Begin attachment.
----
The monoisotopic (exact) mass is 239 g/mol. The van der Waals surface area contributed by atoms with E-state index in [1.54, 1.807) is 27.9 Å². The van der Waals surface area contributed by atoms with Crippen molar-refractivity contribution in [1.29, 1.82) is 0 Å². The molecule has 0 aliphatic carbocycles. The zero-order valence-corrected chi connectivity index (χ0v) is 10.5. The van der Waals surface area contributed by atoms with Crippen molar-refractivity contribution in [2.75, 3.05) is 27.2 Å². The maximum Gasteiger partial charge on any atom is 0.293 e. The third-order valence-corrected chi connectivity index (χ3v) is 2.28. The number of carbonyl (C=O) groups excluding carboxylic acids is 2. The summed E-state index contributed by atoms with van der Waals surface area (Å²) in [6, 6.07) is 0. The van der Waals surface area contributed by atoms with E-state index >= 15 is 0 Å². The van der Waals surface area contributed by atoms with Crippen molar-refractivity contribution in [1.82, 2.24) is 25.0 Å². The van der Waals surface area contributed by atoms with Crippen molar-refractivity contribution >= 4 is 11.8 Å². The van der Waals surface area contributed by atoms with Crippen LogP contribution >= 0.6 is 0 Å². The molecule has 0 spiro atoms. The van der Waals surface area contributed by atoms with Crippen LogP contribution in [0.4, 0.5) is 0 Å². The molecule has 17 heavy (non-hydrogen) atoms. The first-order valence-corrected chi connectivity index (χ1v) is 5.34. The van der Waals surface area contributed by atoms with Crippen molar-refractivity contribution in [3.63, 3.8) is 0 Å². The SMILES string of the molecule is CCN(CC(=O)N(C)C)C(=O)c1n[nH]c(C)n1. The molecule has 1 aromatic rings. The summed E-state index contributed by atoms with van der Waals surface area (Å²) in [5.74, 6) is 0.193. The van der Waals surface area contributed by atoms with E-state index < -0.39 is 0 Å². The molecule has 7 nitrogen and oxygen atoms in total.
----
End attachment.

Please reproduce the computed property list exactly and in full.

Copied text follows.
The monoisotopic (exact) mass is 239 g/mol. The van der Waals surface area contributed by atoms with E-state index in [1.54, 1.807) is 27.9 Å². The van der Waals surface area contributed by atoms with Crippen molar-refractivity contribution in [1.29, 1.82) is 0 Å². The molecule has 0 aliphatic carbocycles. The zero-order valence-corrected chi connectivity index (χ0v) is 10.5. The van der Waals surface area contributed by atoms with Crippen molar-refractivity contribution in [2.75, 3.05) is 27.2 Å². The maximum Gasteiger partial charge on any atom is 0.293 e. The third-order valence-corrected chi connectivity index (χ3v) is 2.28. The number of carbonyl (C=O) groups excluding carboxylic acids is 2. The summed E-state index contributed by atoms with van der Waals surface area (Å²) in [6, 6.07) is 0. The van der Waals surface area contributed by atoms with E-state index >= 15 is 0 Å². The van der Waals surface area contributed by atoms with Crippen molar-refractivity contribution in [1.82, 2.24) is 25.0 Å². The van der Waals surface area contributed by atoms with Crippen molar-refractivity contribution >= 4 is 11.8 Å². The van der Waals surface area contributed by atoms with Crippen LogP contribution >= 0.6 is 0 Å². The molecule has 0 spiro atoms. The van der Waals surface area contributed by atoms with Crippen LogP contribution in [0.4, 0.5) is 0 Å². The molecule has 17 heavy (non-hydrogen) atoms. The first-order valence-corrected chi connectivity index (χ1v) is 5.34. The van der Waals surface area contributed by atoms with Crippen molar-refractivity contribution in [3.63, 3.8) is 0 Å². The SMILES string of the molecule is CCN(CC(=O)N(C)C)C(=O)c1n[nH]c(C)n1. The molecule has 1 aromatic rings. The summed E-state index contributed by atoms with van der Waals surface area (Å²) in [5.74, 6) is 0.193. The van der Waals surface area contributed by atoms with E-state index < -0.39 is 0 Å². The molecule has 7 nitrogen and oxygen atoms in total.